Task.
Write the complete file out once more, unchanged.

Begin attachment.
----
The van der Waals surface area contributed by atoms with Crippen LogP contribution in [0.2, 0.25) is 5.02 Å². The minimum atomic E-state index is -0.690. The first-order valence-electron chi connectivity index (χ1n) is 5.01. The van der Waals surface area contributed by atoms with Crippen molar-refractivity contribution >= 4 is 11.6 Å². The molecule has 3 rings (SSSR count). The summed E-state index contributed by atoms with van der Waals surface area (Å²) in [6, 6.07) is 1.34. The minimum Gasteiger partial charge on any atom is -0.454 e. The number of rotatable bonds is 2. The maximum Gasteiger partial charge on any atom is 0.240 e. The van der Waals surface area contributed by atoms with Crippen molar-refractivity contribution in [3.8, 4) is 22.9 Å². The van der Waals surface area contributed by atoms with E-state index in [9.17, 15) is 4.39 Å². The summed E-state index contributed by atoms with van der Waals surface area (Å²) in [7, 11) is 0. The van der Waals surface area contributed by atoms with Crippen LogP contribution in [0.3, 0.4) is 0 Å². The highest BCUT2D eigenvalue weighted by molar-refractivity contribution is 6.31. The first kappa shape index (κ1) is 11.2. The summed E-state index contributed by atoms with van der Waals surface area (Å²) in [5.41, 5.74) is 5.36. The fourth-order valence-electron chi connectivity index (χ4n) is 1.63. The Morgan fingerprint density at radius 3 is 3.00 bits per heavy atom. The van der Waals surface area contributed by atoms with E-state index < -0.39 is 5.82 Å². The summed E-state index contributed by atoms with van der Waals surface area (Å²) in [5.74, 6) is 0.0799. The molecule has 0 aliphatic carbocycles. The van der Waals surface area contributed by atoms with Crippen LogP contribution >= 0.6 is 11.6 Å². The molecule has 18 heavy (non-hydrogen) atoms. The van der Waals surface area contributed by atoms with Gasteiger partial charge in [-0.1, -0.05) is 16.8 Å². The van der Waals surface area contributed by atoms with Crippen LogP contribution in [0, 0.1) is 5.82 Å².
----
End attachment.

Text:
The van der Waals surface area contributed by atoms with Crippen LogP contribution in [0.2, 0.25) is 5.02 Å². The minimum atomic E-state index is -0.690. The first-order valence-electron chi connectivity index (χ1n) is 5.01. The van der Waals surface area contributed by atoms with Crippen molar-refractivity contribution >= 4 is 11.6 Å². The molecule has 3 rings (SSSR count). The summed E-state index contributed by atoms with van der Waals surface area (Å²) in [6, 6.07) is 1.34. The minimum Gasteiger partial charge on any atom is -0.454 e. The number of rotatable bonds is 2. The maximum Gasteiger partial charge on any atom is 0.240 e. The van der Waals surface area contributed by atoms with Crippen molar-refractivity contribution in [3.8, 4) is 22.9 Å². The van der Waals surface area contributed by atoms with E-state index in [9.17, 15) is 4.39 Å². The summed E-state index contributed by atoms with van der Waals surface area (Å²) in [7, 11) is 0. The van der Waals surface area contributed by atoms with Crippen LogP contribution in [0.3, 0.4) is 0 Å². The highest BCUT2D eigenvalue weighted by molar-refractivity contribution is 6.31. The first kappa shape index (κ1) is 11.2. The summed E-state index contributed by atoms with van der Waals surface area (Å²) in [5.41, 5.74) is 5.36. The fourth-order valence-electron chi connectivity index (χ4n) is 1.63. The Morgan fingerprint density at radius 3 is 3.00 bits per heavy atom. The van der Waals surface area contributed by atoms with E-state index < -0.39 is 5.82 Å². The summed E-state index contributed by atoms with van der Waals surface area (Å²) in [5.74, 6) is 0.0799. The molecule has 0 aliphatic carbocycles. The van der Waals surface area contributed by atoms with Crippen LogP contribution >= 0.6 is 11.6 Å². The molecule has 18 heavy (non-hydrogen) atoms. The van der Waals surface area contributed by atoms with Gasteiger partial charge in [-0.1, -0.05) is 16.8 Å². The van der Waals surface area contributed by atoms with Crippen LogP contribution in [0, 0.1) is 5.82 Å².